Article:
A Common Measure Of High Thermal Conductivity Insulators
The Efficient Thermal Management in Electronics is often complicated by the need to maintain a balance between electrical efficiency and effective heat dissipation. Materials that transfer heat rapidly have high thermal conductivity and are used as metals in heat sinks, while materials that transfer heat slowly have low thermal conductivity and are used as insulation. The amount of thermal energy that is transferred in a unit of time by a given material, regardless of the temperature difference between it and surrounding matter, is called its thermal conductivity (also known as displaystyle k or ldisplaystyle kappa) and is measured in watts per meter-Kelvin.
Thermal conductivity depends on the material's density, with higher denser materials having lower conductivity than lower density ones. It also varies with the pressure applied, with higher pressures increasing the conductivity due to closer packing of atoms and molecules. It is also affected by changes in the material's phase, with solids having higher conductivity than liquids and gases.
A common measure of the insulating effectiveness of a material is its R-value, which is equal to the material's thickness divided by its thermal conductivity. This value is a useful index of the insulating ability of any material, but does not take into account the effects of convection and radiation on the material's overall thermal properties.
Materials that transfer heat slowly act as good insulators, as they effectively block the passage of thermal energy. Many natural insulators, such as fur and feathers, do this by trapping air in pockets or voids. Expanded and extruded polystyrene, which is commonly referred to as Styrofoam, and silica aerogel are examples of synthetic insulators that function in the same way. The air in these insulators is disrupted into small gas cells or bubbles that prevent the normal flow of thermal energy by convection.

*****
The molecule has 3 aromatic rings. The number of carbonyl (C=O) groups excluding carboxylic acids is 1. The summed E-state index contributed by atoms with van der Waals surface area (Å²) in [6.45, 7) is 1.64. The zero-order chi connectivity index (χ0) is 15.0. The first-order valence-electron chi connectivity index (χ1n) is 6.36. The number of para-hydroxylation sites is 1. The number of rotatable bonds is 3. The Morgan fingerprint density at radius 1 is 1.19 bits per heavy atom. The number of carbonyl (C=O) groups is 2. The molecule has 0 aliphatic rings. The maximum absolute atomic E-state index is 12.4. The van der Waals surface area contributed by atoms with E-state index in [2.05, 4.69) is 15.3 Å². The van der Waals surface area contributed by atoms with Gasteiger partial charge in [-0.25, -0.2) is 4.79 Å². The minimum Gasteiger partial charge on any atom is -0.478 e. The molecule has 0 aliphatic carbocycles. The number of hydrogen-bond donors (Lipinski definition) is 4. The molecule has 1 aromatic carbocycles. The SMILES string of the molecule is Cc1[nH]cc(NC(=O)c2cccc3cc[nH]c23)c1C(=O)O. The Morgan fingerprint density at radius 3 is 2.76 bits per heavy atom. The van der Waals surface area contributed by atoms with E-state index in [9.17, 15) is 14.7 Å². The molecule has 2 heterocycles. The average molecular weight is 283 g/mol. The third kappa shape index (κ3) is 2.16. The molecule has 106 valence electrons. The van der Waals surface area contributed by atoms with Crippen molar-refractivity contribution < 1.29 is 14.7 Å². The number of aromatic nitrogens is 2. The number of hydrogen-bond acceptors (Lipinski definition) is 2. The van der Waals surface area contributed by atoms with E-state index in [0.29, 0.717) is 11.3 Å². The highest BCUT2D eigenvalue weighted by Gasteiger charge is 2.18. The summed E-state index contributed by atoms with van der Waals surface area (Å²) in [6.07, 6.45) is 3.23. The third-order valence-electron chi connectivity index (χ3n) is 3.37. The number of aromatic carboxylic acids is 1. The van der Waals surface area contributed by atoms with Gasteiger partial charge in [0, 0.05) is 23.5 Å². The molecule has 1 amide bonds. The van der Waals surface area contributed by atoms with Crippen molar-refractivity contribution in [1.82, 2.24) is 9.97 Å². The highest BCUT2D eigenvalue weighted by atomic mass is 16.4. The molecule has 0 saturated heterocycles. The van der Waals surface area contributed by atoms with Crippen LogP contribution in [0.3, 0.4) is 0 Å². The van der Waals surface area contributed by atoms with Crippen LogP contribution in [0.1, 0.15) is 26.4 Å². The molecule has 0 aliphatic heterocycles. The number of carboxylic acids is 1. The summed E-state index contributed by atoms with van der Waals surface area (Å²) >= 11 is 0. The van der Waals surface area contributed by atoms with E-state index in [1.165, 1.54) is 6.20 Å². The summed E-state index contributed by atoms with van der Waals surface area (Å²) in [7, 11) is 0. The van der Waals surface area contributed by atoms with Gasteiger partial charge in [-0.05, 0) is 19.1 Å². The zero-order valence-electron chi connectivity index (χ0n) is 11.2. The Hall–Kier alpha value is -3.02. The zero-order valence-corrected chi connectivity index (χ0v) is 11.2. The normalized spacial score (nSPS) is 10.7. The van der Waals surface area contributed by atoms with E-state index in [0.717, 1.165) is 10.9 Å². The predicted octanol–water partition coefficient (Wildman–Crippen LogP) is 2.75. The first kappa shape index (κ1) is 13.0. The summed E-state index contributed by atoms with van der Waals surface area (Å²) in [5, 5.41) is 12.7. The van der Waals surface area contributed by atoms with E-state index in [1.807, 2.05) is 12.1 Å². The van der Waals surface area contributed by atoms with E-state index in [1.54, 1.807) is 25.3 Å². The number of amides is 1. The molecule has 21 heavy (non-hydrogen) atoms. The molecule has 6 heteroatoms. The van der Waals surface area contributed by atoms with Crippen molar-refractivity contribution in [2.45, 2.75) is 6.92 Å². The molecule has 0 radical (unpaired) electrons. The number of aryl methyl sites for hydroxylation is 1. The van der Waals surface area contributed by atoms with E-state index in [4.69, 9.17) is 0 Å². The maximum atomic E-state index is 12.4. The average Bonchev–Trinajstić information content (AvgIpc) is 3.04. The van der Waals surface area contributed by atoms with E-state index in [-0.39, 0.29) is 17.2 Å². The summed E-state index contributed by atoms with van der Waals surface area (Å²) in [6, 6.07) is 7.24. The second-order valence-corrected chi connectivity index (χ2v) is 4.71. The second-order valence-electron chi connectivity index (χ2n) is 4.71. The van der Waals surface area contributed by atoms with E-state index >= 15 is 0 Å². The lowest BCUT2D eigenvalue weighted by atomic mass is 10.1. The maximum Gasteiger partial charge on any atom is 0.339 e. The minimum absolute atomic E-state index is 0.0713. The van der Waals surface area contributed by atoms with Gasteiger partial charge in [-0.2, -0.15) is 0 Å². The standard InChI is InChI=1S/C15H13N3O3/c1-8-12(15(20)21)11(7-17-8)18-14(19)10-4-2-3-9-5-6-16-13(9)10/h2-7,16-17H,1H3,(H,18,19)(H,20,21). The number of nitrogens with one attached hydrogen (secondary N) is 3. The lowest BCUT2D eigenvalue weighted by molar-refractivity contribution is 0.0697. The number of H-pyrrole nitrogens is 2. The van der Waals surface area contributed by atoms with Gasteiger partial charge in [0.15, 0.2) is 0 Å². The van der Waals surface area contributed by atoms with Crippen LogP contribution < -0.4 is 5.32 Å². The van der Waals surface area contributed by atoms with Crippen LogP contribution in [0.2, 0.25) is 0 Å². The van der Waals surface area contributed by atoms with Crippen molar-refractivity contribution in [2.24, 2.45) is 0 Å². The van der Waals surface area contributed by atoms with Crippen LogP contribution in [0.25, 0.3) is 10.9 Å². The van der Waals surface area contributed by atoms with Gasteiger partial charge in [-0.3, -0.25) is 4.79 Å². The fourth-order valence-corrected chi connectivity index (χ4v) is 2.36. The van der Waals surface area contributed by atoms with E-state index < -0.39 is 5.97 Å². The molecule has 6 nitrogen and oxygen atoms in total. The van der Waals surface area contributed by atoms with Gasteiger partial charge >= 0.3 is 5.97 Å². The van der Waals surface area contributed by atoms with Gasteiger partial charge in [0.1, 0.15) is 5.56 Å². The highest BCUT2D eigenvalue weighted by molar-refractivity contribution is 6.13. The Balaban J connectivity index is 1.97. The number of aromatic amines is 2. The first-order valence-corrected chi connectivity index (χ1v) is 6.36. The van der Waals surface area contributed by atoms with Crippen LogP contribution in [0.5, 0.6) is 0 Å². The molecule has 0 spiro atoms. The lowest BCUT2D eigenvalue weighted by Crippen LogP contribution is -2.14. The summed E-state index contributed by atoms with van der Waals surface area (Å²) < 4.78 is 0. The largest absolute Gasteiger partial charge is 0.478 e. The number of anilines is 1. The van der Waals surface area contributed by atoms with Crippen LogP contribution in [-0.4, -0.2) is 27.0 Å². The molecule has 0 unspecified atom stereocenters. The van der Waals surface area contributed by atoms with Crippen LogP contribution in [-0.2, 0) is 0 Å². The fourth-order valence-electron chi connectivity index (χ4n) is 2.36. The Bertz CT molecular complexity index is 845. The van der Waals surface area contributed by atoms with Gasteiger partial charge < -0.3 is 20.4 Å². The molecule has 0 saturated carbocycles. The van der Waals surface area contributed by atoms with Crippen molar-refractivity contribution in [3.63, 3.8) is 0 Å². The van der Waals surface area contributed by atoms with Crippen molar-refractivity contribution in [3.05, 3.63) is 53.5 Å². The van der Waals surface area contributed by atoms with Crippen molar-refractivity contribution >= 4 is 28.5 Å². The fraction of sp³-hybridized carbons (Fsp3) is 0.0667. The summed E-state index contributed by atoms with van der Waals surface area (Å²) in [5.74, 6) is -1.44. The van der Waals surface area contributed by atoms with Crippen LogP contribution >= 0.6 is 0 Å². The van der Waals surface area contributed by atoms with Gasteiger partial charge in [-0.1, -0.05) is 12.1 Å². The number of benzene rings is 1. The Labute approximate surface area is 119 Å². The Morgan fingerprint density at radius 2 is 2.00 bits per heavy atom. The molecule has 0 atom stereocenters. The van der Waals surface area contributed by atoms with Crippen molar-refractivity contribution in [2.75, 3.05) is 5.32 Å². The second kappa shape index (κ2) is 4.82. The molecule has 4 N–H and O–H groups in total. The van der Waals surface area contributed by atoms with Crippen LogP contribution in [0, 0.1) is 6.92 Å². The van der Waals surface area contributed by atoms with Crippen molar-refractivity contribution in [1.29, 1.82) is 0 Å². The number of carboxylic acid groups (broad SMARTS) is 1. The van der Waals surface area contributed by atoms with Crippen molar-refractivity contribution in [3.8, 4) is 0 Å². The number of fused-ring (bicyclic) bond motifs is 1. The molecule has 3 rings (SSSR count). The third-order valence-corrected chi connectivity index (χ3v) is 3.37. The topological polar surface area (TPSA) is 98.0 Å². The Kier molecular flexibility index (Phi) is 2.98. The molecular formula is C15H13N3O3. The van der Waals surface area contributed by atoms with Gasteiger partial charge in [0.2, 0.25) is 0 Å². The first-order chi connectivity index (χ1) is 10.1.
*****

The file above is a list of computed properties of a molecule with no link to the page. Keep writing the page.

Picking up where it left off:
Another source of thermal resistance is the gaps that occur between adjacent materials. These can be reduced by using a thermal interface material, or TIM. For example, the gaps produced between bare copper and silicon are often filled with a polymer matrix composite, such as Polyimine.
Researchers at MIT have made an important step towards this goal by developing a technology that allows the thermal conductivity of a material to be varied on demand. This technique could lead to smart windows, walls and clothing that can be controlled to regulate the amount of insulation they provide.
Polymer based thermally conductive materials are widely used in applications that require both good thermal conductivity and insulation. These materials are usually based on polyimine, and filled with AlN, h-BN or carbon based fillers such as graphene nano fibers (GNSs) or reduced graphene oxide. These materials can also be incorporated into other materials, such as TIMs, to improve their thermal performance. The resulting polymer matrix composites are characterized by excellent insulation, flame resistance and tensile strength and are used in a variety of electronic components such as: